Why the latest attack on passive investing is nonsense

Posted by TEBI on February 14, 2020

Why the latest attack on passive investing is nonsense




The active investment management community has been attacking indexing — and passive investing in general — for decades. The reason is obvious: their profits (and for many firms, their very survival) are at stake.

The attacks began almost from the moment John Bogle started the First Index Investment Trust (later renamed the Vanguard 500 Index Fund) on December 31, 1975. At the time, competitors uniformly derided it, even calling it “un-American” and “Bogle’s folly”.

Now-retired Fidelity Investments Chairman Edward Johnson was quoted as saying he couldn’t “believe that the great mass of investors are going to be satisfied with receiving just average returns”. One of the great ironies is that Fidelity is now one of the leading providers of index funds. It was also the first fund family to offer a zero-expense-ratio index-based ETF.

The criticism reached an absurd level when a team at Bernstein called passive investing “worse than Marxism”. The authors of the note wrote: “A supposedly capitalist economy where the only investment is passive is worse than either a centrally planned economy or an economy with active market led capital management.”

The latest attack on passive investing came in January 2020 from Michael Lebowitz, founding partner of 720 Global and partner at Real Investment Advice. In an article for Advisor Perspectives, Lebowitz declared: “Value investing is an active management strategy that considers company fundamentals and the valuation of securities to acquire that which is undervalued,” while “passive strategies are speculation, not investing.” Let’s consider an alternative viewpoint.

My view is that Lebowitz has this exactly backward, as the evidence will show. Active strategies are engaged in the speculation (a bet) that the market, in its collective wisdom, has somehow mispriced securities; in particular, the market has left value stocks underpriced. Let’s see why that doesn’t seem to be a logical conclusion.

Consider first that it is much easier for sophisticated arbitrageurs to correct undervaluation than overvaluation. The reason is that if sophisticated institutional investors or arbitrageurs thought stock A trading at 50 was worth 60, that would already be the price. Such investors don’t sit on their hands watching the screen and let bargains go by. On the other hand, if stock A is trading at 50 and the sophisticated investors thought it was only worth 40, that’s harder to correct because the investor must “short” the stock (borrow the stock they don’t own and then sell it, driving down the price) to correct the mispricing and benefit from it. And the risks and costs of shorting create what are referred to as “limits to arbitrage”:

  1. Many institutional investors (such as pension plans, endowments and mutual funds) are prohibited by their charters from taking short positions.
  2. The cost of borrowing a stock in order to short it can be expensive, and there can also be a limited supply of stocks available to borrow for the purpose of shorting. This can be especially true for small growth stocks.
  3. Investors are unwilling to accept the risks of shorting because of the potential for unlimited losses. This is “prospect theory” at work, where the pain of a loss is much larger than the joy of an equal gain.
  4. Short sellers run the risk that their borrowed securities are recalled before the strategy pays off. They also run the risk that the strategy performs poorly in the short run, triggering an early liquidation.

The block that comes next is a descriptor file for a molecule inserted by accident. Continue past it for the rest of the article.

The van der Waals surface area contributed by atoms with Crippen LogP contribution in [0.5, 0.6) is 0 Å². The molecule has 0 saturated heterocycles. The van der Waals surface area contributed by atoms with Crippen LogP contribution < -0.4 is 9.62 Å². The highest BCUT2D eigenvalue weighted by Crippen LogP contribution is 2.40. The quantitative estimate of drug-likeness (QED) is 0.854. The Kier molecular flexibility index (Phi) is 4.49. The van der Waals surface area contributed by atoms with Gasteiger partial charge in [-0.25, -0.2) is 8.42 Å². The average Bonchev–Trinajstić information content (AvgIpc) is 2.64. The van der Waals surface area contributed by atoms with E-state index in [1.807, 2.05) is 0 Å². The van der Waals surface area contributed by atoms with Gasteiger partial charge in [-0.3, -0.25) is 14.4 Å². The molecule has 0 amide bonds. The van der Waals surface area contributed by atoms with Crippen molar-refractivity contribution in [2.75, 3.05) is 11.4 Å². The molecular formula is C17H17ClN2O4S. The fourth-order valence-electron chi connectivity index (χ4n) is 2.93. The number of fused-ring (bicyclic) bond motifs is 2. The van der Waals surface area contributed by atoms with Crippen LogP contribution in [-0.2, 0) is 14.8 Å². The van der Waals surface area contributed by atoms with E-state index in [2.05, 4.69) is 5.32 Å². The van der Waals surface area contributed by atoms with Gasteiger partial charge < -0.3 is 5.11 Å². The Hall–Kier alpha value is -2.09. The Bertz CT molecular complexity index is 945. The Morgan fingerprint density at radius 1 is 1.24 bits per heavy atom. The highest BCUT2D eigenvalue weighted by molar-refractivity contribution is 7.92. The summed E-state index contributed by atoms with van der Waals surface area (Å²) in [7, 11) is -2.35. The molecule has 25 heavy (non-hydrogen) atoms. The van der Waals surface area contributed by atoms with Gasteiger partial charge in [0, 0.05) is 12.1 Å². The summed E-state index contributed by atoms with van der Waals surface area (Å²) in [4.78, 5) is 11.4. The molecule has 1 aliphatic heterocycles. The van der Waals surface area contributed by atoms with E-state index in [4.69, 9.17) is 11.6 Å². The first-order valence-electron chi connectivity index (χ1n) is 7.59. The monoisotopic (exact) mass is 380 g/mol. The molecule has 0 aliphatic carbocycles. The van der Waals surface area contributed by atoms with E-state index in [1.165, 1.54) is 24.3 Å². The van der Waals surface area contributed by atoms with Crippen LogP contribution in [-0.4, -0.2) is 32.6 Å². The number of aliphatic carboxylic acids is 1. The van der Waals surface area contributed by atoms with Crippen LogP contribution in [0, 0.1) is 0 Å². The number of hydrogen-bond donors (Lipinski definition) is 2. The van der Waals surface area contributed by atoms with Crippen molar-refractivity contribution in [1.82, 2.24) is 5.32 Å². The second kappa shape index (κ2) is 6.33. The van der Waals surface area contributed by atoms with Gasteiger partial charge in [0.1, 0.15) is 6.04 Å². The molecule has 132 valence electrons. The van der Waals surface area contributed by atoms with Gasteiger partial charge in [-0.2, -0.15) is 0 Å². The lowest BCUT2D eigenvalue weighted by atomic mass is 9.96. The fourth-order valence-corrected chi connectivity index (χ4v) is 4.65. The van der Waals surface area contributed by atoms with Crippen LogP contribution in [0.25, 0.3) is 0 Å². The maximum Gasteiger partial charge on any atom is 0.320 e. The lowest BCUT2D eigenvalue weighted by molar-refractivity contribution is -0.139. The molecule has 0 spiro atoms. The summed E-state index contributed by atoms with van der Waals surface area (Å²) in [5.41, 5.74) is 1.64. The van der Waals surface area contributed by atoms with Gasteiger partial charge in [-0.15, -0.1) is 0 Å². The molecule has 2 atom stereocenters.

Taken together, these factors suggest that investors may be unwilling to trade against the overvaluation of securities, allowing overvaluation to persist more than underpricing. 

Thus, we see that overvaluation is much more likely to persist than the undervaluation of value stocks Lebowitz is speculating on. That said, we now can turn to the evidence to determine if Lebowitz is right about active value investors. The S&P Dow Jones Mid-Year 2019 SPIVA (active versus passive) Scorecard shows that over the 15-year period ending June 2019, even before considering the impact of taxes, 80 percent of actively managed U.S. large value funds underperformed their benchmark. Even worse is that in the supposedly less efficient asset class of small-cap stocks, 87 percent of actively managed small value funds underperformed their respective benchmarks. Of course, after taxes the figures would be much higher because taxes are typically the highest cost of active management, greater than the trading costs and expense ratios of the funds.

Whose interests do they have at heart?

As American novelist Upton Sinclair wrote, “It is difficult to get a man to understand something, when his salary depends on his not understanding it.” The tidal wave that is the trend to indexing and passive investing in general has certainly created what could be called an existential threat to the active management industry — which explains why it has always railed against it, and will continue to do so, providing me with fodder for my cannon.

One final note. You’ll observe that while articles such as Lebowitz’s spin fanciful tales, they virtually never present any evidence to demonstrate that their story isn’t just another fairy tale.


LARRY SWEDROE is Chief Research Officer at Buckingham Strategic Wealth and the author of 17 books on investing, including Think, Act, and Invest Like Warren Buffett.
If you’re interested in reading more of his work, here are his other most recent articles for TEBI:

Do active funds perform better in less efficient markets?

Why superstar investors are a dying breed

The investment impact of an ageing population

Leveraged ETFs? No thanks

Factors to consider when choosing an index fund

The simple explanation for value’s underperformance




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